Brooklyn contains about 50 churches, several of which are splendid edifices recently constructed. Among these is the Episcopal "Church of the Holy Trinity," on Clinton Street, a fine specimen of the Gothic architecture, erected by the munificence of an individual citizen of Brooklyn, at a cost of about $150,000. The Congregational "Church of the Pilgrims," not far from the same locality, is a fine edifice, of dark gray granite, in the characteristic English style of the period of Cromwell. In the base of the principal tower of this church, about 8 feet from the ground, is placed an angular fragment, of considerable size, from the rock on which the Pilgrim Fathers landed at Plymouth.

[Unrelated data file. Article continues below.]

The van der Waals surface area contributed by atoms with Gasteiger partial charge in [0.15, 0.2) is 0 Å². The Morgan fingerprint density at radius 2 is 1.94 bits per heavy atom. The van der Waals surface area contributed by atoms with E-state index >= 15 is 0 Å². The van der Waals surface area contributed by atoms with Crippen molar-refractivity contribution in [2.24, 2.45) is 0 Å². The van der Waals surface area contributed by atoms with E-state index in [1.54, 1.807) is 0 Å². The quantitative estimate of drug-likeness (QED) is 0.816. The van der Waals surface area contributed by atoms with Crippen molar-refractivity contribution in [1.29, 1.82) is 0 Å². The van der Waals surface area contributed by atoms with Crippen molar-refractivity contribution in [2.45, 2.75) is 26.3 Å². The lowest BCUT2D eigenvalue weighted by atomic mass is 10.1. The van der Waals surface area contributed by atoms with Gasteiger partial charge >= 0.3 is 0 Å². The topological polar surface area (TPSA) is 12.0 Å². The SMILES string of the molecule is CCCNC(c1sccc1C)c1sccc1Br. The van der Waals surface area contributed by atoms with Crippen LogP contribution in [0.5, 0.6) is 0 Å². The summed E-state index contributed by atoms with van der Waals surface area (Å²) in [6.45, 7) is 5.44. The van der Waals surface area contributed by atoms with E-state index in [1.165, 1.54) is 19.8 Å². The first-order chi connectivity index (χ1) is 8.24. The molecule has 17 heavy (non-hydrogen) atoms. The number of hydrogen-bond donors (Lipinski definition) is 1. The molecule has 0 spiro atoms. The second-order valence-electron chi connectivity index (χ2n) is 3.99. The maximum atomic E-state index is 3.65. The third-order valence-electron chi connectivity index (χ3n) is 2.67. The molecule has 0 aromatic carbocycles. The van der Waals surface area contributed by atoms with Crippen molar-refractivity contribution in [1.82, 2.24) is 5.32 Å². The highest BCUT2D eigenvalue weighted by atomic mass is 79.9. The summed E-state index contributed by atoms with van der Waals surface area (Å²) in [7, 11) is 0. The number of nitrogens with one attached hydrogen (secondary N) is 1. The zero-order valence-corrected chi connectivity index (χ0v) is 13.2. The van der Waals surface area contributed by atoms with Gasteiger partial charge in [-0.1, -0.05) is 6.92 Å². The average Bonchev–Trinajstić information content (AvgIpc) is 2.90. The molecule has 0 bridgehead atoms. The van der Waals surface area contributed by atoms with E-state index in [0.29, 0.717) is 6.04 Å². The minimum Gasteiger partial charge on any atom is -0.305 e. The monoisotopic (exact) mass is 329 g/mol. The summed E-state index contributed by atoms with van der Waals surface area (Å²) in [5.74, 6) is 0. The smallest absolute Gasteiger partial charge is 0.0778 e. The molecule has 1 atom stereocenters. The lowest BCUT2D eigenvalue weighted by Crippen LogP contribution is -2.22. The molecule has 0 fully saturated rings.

The United States Navy Yard, at Brooklyn, is situated on the S. side of Wallabout Bay, which makes up with a broad curve from the East River, at the N. E. part of the city. From this point a ferry runs directly across to the foot of Walnut Street, New York. About 40 acres of ground are included in these premises. There are two large ship houses for the protection of naval vessels of the largest class when building, together with extensive workshops, and every requisite for a great naval depot. There is connected with this establishment an important literary institution, called the United States Naval Lyceum, formed in 1833 by officers of the service connected with the port. It contains a mineralogical and geological cabinet, and a fine collection of curiosities of a miscellaneous character. The government has constructed a dry dock here similar to that in the United States Navy Yard at Charlestown, Ms. On the opposite side of the Wallabout, about half a mile E. of the Navy Yard, is the Marine Hospital, situated upon a commanding elevation, and surrounded by about 30 acres of land under high cultivation. In this bay are always one or more large naval vessels lying in ordinary. These mark the spot where lay the Jersey and other British ships, during the revolutionary war, made use of as prison ships, for the confinement of those American soldiers whom they had taken prisoners in battle, in which it is said that as many as 11,500 prisoners perished in the course of the war, from bad air, close confinement, and ill treatment. These unhappy men were buried upon the shore, with little care but to put their bodies out of sight. In 1808, the bones of these sufferers were collected, as far as could then be done, and placed in 13 coffins, corresponding with the old 13 states, and honorably interred in a commemorative tomb erected for the purpose, not far from the Navy Yard.